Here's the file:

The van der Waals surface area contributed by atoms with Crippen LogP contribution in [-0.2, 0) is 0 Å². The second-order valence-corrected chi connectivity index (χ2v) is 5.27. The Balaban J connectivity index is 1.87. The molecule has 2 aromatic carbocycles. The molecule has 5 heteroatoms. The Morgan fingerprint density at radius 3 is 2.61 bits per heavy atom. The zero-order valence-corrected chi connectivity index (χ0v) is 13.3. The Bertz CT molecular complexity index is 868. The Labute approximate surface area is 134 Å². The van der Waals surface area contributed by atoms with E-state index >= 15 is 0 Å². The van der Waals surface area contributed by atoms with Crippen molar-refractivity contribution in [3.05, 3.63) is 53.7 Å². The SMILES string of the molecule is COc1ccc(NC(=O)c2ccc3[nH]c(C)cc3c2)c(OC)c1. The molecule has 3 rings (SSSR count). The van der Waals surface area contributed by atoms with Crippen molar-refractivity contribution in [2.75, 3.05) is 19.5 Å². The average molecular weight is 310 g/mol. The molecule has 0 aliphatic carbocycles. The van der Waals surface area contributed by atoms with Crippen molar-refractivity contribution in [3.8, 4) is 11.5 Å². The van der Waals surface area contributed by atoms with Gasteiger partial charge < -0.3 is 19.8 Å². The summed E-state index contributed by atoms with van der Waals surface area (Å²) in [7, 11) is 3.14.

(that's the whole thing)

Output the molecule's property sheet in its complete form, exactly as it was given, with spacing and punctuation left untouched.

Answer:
The van der Waals surface area contributed by atoms with Crippen LogP contribution in [-0.2, 0) is 0 Å². The second-order valence-corrected chi connectivity index (χ2v) is 5.27. The Balaban J connectivity index is 1.87. The molecule has 2 aromatic carbocycles. The molecule has 5 heteroatoms. The Morgan fingerprint density at radius 3 is 2.61 bits per heavy atom. The zero-order valence-corrected chi connectivity index (χ0v) is 13.3. The Bertz CT molecular complexity index is 868. The Labute approximate surface area is 134 Å². The van der Waals surface area contributed by atoms with E-state index >= 15 is 0 Å². The van der Waals surface area contributed by atoms with Crippen molar-refractivity contribution in [3.05, 3.63) is 53.7 Å². The SMILES string of the molecule is COc1ccc(NC(=O)c2ccc3[nH]c(C)cc3c2)c(OC)c1. The molecule has 3 rings (SSSR count). The van der Waals surface area contributed by atoms with Crippen molar-refractivity contribution in [2.75, 3.05) is 19.5 Å². The average molecular weight is 310 g/mol. The molecule has 0 aliphatic carbocycles. The van der Waals surface area contributed by atoms with Crippen molar-refractivity contribution in [3.8, 4) is 11.5 Å². The van der Waals surface area contributed by atoms with Gasteiger partial charge < -0.3 is 19.8 Å². The summed E-state index contributed by atoms with van der Waals surface area (Å²) in [7, 11) is 3.14.